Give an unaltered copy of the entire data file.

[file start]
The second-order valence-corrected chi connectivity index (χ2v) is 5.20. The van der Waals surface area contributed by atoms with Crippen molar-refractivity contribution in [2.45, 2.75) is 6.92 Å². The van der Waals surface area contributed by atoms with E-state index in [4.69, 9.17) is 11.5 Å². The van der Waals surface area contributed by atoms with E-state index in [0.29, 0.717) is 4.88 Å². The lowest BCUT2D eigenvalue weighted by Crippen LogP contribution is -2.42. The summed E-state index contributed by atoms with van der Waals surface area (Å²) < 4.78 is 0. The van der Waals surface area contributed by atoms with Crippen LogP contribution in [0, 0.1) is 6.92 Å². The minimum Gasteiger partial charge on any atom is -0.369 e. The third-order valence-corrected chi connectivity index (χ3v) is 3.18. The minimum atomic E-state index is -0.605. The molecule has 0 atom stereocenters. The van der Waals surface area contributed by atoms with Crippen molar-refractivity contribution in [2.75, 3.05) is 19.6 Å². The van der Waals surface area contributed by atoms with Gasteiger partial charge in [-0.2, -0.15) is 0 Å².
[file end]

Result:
The second-order valence-corrected chi connectivity index (χ2v) is 5.20. The van der Waals surface area contributed by atoms with Crippen molar-refractivity contribution in [2.45, 2.75) is 6.92 Å². The van der Waals surface area contributed by atoms with E-state index in [4.69, 9.17) is 11.5 Å². The van der Waals surface area contributed by atoms with E-state index in [0.29, 0.717) is 4.88 Å². The lowest BCUT2D eigenvalue weighted by Crippen LogP contribution is -2.42. The summed E-state index contributed by atoms with van der Waals surface area (Å²) < 4.78 is 0. The van der Waals surface area contributed by atoms with Crippen LogP contribution in [0, 0.1) is 6.92 Å². The minimum Gasteiger partial charge on any atom is -0.369 e. The third-order valence-corrected chi connectivity index (χ3v) is 3.18. The minimum atomic E-state index is -0.605. The molecule has 0 atom stereocenters. The van der Waals surface area contributed by atoms with Crippen molar-refractivity contribution in [2.75, 3.05) is 19.6 Å². The van der Waals surface area contributed by atoms with Gasteiger partial charge in [-0.2, -0.15) is 0 Å².